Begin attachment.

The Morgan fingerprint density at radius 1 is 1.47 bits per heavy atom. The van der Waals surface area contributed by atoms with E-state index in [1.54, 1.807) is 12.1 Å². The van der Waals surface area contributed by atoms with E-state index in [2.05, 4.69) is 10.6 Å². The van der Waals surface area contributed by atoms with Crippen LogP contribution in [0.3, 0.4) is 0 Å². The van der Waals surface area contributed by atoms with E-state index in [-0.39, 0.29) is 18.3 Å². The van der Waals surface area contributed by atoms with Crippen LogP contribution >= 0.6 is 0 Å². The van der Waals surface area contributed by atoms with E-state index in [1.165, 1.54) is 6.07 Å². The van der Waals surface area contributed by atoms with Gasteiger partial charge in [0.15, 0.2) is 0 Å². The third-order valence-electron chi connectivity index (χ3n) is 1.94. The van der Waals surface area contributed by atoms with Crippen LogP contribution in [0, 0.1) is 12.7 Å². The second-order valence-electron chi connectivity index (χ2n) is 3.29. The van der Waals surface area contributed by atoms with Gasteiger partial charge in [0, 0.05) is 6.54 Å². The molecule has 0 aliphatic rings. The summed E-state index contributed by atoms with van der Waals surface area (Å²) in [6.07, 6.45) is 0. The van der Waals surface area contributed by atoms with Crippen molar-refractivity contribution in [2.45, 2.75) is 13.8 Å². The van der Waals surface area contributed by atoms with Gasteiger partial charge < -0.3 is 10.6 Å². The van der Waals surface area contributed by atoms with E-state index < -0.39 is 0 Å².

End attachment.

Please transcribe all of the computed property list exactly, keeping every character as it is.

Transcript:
The Morgan fingerprint density at radius 1 is 1.47 bits per heavy atom. The van der Waals surface area contributed by atoms with E-state index in [1.54, 1.807) is 12.1 Å². The van der Waals surface area contributed by atoms with E-state index in [2.05, 4.69) is 10.6 Å². The van der Waals surface area contributed by atoms with Crippen LogP contribution in [0.3, 0.4) is 0 Å². The van der Waals surface area contributed by atoms with E-state index in [-0.39, 0.29) is 18.3 Å². The van der Waals surface area contributed by atoms with Crippen LogP contribution >= 0.6 is 0 Å². The van der Waals surface area contributed by atoms with E-state index in [1.165, 1.54) is 6.07 Å². The van der Waals surface area contributed by atoms with Gasteiger partial charge in [0.15, 0.2) is 0 Å². The third-order valence-electron chi connectivity index (χ3n) is 1.94. The van der Waals surface area contributed by atoms with Crippen LogP contribution in [0, 0.1) is 12.7 Å². The second-order valence-electron chi connectivity index (χ2n) is 3.29. The van der Waals surface area contributed by atoms with Gasteiger partial charge in [0, 0.05) is 6.54 Å². The molecule has 0 aliphatic rings. The summed E-state index contributed by atoms with van der Waals surface area (Å²) in [6.07, 6.45) is 0. The van der Waals surface area contributed by atoms with Crippen molar-refractivity contribution in [2.45, 2.75) is 13.8 Å². The van der Waals surface area contributed by atoms with Gasteiger partial charge < -0.3 is 10.6 Å². The van der Waals surface area contributed by atoms with E-state index < -0.39 is 0 Å².